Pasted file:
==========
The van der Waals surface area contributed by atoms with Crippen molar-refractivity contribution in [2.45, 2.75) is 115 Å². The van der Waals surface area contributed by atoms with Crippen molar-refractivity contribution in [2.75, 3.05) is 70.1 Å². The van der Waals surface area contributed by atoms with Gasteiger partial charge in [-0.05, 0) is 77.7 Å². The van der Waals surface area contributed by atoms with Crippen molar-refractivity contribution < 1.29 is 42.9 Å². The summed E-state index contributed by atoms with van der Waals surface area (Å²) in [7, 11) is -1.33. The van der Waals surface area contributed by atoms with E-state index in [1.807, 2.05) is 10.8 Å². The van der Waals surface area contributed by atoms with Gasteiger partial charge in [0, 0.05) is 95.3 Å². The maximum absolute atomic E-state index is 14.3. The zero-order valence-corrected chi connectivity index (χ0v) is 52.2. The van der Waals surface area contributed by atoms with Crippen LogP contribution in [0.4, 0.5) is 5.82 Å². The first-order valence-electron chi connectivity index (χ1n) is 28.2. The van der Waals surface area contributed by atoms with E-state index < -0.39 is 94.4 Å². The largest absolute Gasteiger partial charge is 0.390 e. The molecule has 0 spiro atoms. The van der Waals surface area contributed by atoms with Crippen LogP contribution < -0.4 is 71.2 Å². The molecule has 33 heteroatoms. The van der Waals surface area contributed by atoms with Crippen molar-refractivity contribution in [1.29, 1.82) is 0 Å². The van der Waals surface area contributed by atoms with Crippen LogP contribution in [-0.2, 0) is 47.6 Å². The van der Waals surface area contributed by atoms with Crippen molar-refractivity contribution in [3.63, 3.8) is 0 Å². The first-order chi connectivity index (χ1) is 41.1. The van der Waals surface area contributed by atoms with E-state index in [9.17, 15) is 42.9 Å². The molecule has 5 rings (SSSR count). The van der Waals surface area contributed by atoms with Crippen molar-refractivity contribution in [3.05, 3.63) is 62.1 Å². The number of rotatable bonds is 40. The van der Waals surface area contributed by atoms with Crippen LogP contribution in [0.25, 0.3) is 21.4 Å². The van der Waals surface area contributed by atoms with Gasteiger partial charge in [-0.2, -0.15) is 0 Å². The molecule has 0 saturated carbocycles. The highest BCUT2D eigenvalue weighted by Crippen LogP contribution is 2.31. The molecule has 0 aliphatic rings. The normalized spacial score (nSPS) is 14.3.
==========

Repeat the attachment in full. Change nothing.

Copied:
The van der Waals surface area contributed by atoms with Crippen molar-refractivity contribution in [2.45, 2.75) is 115 Å². The van der Waals surface area contributed by atoms with Crippen molar-refractivity contribution in [2.75, 3.05) is 70.1 Å². The van der Waals surface area contributed by atoms with Gasteiger partial charge in [-0.05, 0) is 77.7 Å². The van der Waals surface area contributed by atoms with Crippen molar-refractivity contribution < 1.29 is 42.9 Å². The summed E-state index contributed by atoms with van der Waals surface area (Å²) in [7, 11) is -1.33. The van der Waals surface area contributed by atoms with E-state index in [1.807, 2.05) is 10.8 Å². The van der Waals surface area contributed by atoms with Gasteiger partial charge in [0, 0.05) is 95.3 Å². The maximum absolute atomic E-state index is 14.3. The zero-order valence-corrected chi connectivity index (χ0v) is 52.2. The van der Waals surface area contributed by atoms with Crippen LogP contribution in [0.4, 0.5) is 5.82 Å². The first-order valence-electron chi connectivity index (χ1n) is 28.2. The van der Waals surface area contributed by atoms with E-state index < -0.39 is 94.4 Å². The largest absolute Gasteiger partial charge is 0.390 e. The molecule has 0 spiro atoms. The van der Waals surface area contributed by atoms with Crippen LogP contribution < -0.4 is 71.2 Å². The molecule has 33 heteroatoms. The van der Waals surface area contributed by atoms with Crippen molar-refractivity contribution in [1.29, 1.82) is 0 Å². The van der Waals surface area contributed by atoms with Crippen LogP contribution in [-0.2, 0) is 47.6 Å². The van der Waals surface area contributed by atoms with Crippen molar-refractivity contribution in [3.63, 3.8) is 0 Å². The first-order chi connectivity index (χ1) is 41.1. The van der Waals surface area contributed by atoms with E-state index in [9.17, 15) is 42.9 Å². The molecule has 5 rings (SSSR count). The van der Waals surface area contributed by atoms with Crippen molar-refractivity contribution in [3.05, 3.63) is 62.1 Å². The number of rotatable bonds is 40. The van der Waals surface area contributed by atoms with Crippen LogP contribution in [0.25, 0.3) is 21.4 Å². The van der Waals surface area contributed by atoms with Gasteiger partial charge in [-0.2, -0.15) is 0 Å². The molecule has 0 saturated carbocycles. The highest BCUT2D eigenvalue weighted by Crippen LogP contribution is 2.31. The molecule has 0 aliphatic rings. The normalized spacial score (nSPS) is 14.3.